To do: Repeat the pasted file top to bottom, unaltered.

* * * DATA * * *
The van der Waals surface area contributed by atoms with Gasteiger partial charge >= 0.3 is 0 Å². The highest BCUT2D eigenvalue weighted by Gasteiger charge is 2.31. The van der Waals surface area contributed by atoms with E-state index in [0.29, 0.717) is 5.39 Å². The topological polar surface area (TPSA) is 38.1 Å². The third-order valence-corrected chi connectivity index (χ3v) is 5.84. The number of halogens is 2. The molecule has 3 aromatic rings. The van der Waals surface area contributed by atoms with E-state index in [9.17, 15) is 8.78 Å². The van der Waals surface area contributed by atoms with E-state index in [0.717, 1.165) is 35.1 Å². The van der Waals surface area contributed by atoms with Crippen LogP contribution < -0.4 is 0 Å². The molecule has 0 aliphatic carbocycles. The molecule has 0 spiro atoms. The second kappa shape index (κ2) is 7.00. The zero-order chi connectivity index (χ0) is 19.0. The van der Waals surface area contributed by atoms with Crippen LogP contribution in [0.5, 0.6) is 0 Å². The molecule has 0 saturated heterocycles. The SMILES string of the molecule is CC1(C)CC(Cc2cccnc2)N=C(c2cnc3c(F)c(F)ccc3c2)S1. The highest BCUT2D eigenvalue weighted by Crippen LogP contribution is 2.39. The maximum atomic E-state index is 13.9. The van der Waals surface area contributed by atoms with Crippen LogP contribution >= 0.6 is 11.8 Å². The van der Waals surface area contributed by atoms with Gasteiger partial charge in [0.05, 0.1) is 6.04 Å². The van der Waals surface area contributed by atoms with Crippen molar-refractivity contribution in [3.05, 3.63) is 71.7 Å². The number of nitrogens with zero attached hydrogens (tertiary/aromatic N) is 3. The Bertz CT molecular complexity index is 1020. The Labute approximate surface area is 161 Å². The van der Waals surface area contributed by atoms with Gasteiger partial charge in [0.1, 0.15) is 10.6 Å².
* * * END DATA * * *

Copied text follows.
The van der Waals surface area contributed by atoms with Gasteiger partial charge >= 0.3 is 0 Å². The highest BCUT2D eigenvalue weighted by Gasteiger charge is 2.31. The van der Waals surface area contributed by atoms with E-state index in [0.29, 0.717) is 5.39 Å². The topological polar surface area (TPSA) is 38.1 Å². The third-order valence-corrected chi connectivity index (χ3v) is 5.84. The number of halogens is 2. The molecule has 3 aromatic rings. The van der Waals surface area contributed by atoms with E-state index in [9.17, 15) is 8.78 Å². The van der Waals surface area contributed by atoms with E-state index in [0.717, 1.165) is 35.1 Å². The van der Waals surface area contributed by atoms with Crippen LogP contribution < -0.4 is 0 Å². The molecule has 0 aliphatic carbocycles. The molecule has 0 spiro atoms. The second kappa shape index (κ2) is 7.00. The zero-order chi connectivity index (χ0) is 19.0. The van der Waals surface area contributed by atoms with Crippen LogP contribution in [0.5, 0.6) is 0 Å². The molecule has 0 saturated heterocycles. The SMILES string of the molecule is CC1(C)CC(Cc2cccnc2)N=C(c2cnc3c(F)c(F)ccc3c2)S1. The highest BCUT2D eigenvalue weighted by Crippen LogP contribution is 2.39. The maximum atomic E-state index is 13.9. The van der Waals surface area contributed by atoms with Crippen LogP contribution >= 0.6 is 11.8 Å². The van der Waals surface area contributed by atoms with Gasteiger partial charge in [0.05, 0.1) is 6.04 Å². The van der Waals surface area contributed by atoms with Crippen molar-refractivity contribution in [3.05, 3.63) is 71.7 Å². The number of nitrogens with zero attached hydrogens (tertiary/aromatic N) is 3. The Bertz CT molecular complexity index is 1020. The Labute approximate surface area is 161 Å². The van der Waals surface area contributed by atoms with Gasteiger partial charge in [0.1, 0.15) is 10.6 Å².